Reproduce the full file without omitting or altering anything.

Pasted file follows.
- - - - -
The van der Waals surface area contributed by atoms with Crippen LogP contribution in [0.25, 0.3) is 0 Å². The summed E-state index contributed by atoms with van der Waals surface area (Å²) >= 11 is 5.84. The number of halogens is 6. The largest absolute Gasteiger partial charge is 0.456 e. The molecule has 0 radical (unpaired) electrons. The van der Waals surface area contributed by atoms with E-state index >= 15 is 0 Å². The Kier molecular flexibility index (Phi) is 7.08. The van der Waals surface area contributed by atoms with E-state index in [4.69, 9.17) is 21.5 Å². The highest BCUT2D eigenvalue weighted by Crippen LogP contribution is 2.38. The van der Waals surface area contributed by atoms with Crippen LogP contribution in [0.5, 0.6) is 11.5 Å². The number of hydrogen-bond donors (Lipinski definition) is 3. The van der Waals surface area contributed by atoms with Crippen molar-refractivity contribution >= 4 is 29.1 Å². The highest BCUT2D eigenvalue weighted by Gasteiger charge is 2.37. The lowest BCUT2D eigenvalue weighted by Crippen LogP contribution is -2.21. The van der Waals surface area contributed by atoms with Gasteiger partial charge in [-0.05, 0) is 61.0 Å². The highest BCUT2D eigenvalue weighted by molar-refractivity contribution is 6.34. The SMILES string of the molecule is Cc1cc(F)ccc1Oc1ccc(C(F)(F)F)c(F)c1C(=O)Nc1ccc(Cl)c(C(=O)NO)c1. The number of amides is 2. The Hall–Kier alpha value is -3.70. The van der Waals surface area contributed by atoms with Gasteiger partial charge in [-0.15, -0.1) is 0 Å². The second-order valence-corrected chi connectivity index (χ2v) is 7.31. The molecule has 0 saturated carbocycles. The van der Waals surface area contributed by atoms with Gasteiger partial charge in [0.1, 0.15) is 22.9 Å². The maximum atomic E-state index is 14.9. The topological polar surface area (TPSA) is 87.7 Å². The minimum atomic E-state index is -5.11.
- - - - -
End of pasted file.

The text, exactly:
The van der Waals surface area contributed by atoms with Crippen LogP contribution in [0.25, 0.3) is 0 Å². The summed E-state index contributed by atoms with van der Waals surface area (Å²) >= 11 is 5.84. The number of halogens is 6. The largest absolute Gasteiger partial charge is 0.456 e. The molecule has 0 radical (unpaired) electrons. The van der Waals surface area contributed by atoms with E-state index >= 15 is 0 Å². The Kier molecular flexibility index (Phi) is 7.08. The van der Waals surface area contributed by atoms with E-state index in [4.69, 9.17) is 21.5 Å². The highest BCUT2D eigenvalue weighted by Crippen LogP contribution is 2.38. The van der Waals surface area contributed by atoms with Crippen LogP contribution in [0.5, 0.6) is 11.5 Å². The number of hydrogen-bond donors (Lipinski definition) is 3. The van der Waals surface area contributed by atoms with Crippen molar-refractivity contribution >= 4 is 29.1 Å². The highest BCUT2D eigenvalue weighted by Gasteiger charge is 2.37. The lowest BCUT2D eigenvalue weighted by Crippen LogP contribution is -2.21. The van der Waals surface area contributed by atoms with Gasteiger partial charge in [-0.05, 0) is 61.0 Å². The highest BCUT2D eigenvalue weighted by molar-refractivity contribution is 6.34. The SMILES string of the molecule is Cc1cc(F)ccc1Oc1ccc(C(F)(F)F)c(F)c1C(=O)Nc1ccc(Cl)c(C(=O)NO)c1. The number of amides is 2. The Hall–Kier alpha value is -3.70. The van der Waals surface area contributed by atoms with Gasteiger partial charge in [-0.15, -0.1) is 0 Å². The second-order valence-corrected chi connectivity index (χ2v) is 7.31. The molecule has 0 saturated carbocycles. The van der Waals surface area contributed by atoms with Gasteiger partial charge in [0.1, 0.15) is 22.9 Å². The maximum atomic E-state index is 14.9. The topological polar surface area (TPSA) is 87.7 Å². The minimum atomic E-state index is -5.11.